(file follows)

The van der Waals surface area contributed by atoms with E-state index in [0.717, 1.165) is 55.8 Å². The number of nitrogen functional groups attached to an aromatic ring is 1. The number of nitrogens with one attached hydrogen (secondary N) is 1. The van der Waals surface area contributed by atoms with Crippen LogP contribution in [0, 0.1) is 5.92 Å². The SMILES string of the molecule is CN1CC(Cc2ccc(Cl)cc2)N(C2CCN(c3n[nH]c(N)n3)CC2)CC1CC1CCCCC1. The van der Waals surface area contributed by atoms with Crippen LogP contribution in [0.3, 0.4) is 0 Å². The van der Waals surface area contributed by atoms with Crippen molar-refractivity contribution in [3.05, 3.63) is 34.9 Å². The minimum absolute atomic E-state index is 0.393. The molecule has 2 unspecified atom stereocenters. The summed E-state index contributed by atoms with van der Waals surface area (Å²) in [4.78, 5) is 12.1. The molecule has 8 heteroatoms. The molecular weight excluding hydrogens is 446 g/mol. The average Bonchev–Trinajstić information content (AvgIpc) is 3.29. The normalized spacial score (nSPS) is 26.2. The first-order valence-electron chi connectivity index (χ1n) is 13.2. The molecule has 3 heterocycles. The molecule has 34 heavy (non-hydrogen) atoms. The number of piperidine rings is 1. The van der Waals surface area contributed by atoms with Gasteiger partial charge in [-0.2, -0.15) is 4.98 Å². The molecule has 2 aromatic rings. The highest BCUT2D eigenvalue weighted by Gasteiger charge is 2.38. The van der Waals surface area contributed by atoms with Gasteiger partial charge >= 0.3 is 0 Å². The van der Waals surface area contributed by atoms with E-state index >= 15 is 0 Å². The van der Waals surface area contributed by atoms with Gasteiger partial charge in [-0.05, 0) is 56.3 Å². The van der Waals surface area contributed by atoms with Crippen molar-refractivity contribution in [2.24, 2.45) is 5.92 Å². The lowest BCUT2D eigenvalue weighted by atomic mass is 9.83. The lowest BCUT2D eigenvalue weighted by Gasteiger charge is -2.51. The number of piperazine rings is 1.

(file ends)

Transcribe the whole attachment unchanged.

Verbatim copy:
The van der Waals surface area contributed by atoms with E-state index in [0.717, 1.165) is 55.8 Å². The number of nitrogen functional groups attached to an aromatic ring is 1. The number of nitrogens with one attached hydrogen (secondary N) is 1. The van der Waals surface area contributed by atoms with Crippen LogP contribution in [0, 0.1) is 5.92 Å². The SMILES string of the molecule is CN1CC(Cc2ccc(Cl)cc2)N(C2CCN(c3n[nH]c(N)n3)CC2)CC1CC1CCCCC1. The van der Waals surface area contributed by atoms with Crippen LogP contribution in [0.3, 0.4) is 0 Å². The van der Waals surface area contributed by atoms with Crippen molar-refractivity contribution in [3.05, 3.63) is 34.9 Å². The minimum absolute atomic E-state index is 0.393. The molecule has 2 unspecified atom stereocenters. The summed E-state index contributed by atoms with van der Waals surface area (Å²) in [4.78, 5) is 12.1. The molecule has 8 heteroatoms. The molecular weight excluding hydrogens is 446 g/mol. The average Bonchev–Trinajstić information content (AvgIpc) is 3.29. The normalized spacial score (nSPS) is 26.2. The first-order valence-electron chi connectivity index (χ1n) is 13.2. The molecule has 3 heterocycles. The molecule has 34 heavy (non-hydrogen) atoms. The number of piperidine rings is 1. The van der Waals surface area contributed by atoms with Gasteiger partial charge in [-0.2, -0.15) is 4.98 Å². The molecule has 2 aromatic rings. The highest BCUT2D eigenvalue weighted by Gasteiger charge is 2.38. The van der Waals surface area contributed by atoms with Gasteiger partial charge >= 0.3 is 0 Å². The van der Waals surface area contributed by atoms with E-state index >= 15 is 0 Å². The van der Waals surface area contributed by atoms with Gasteiger partial charge in [-0.05, 0) is 56.3 Å². The van der Waals surface area contributed by atoms with Crippen molar-refractivity contribution in [2.24, 2.45) is 5.92 Å². The lowest BCUT2D eigenvalue weighted by atomic mass is 9.83. The lowest BCUT2D eigenvalue weighted by Gasteiger charge is -2.51. The number of piperazine rings is 1.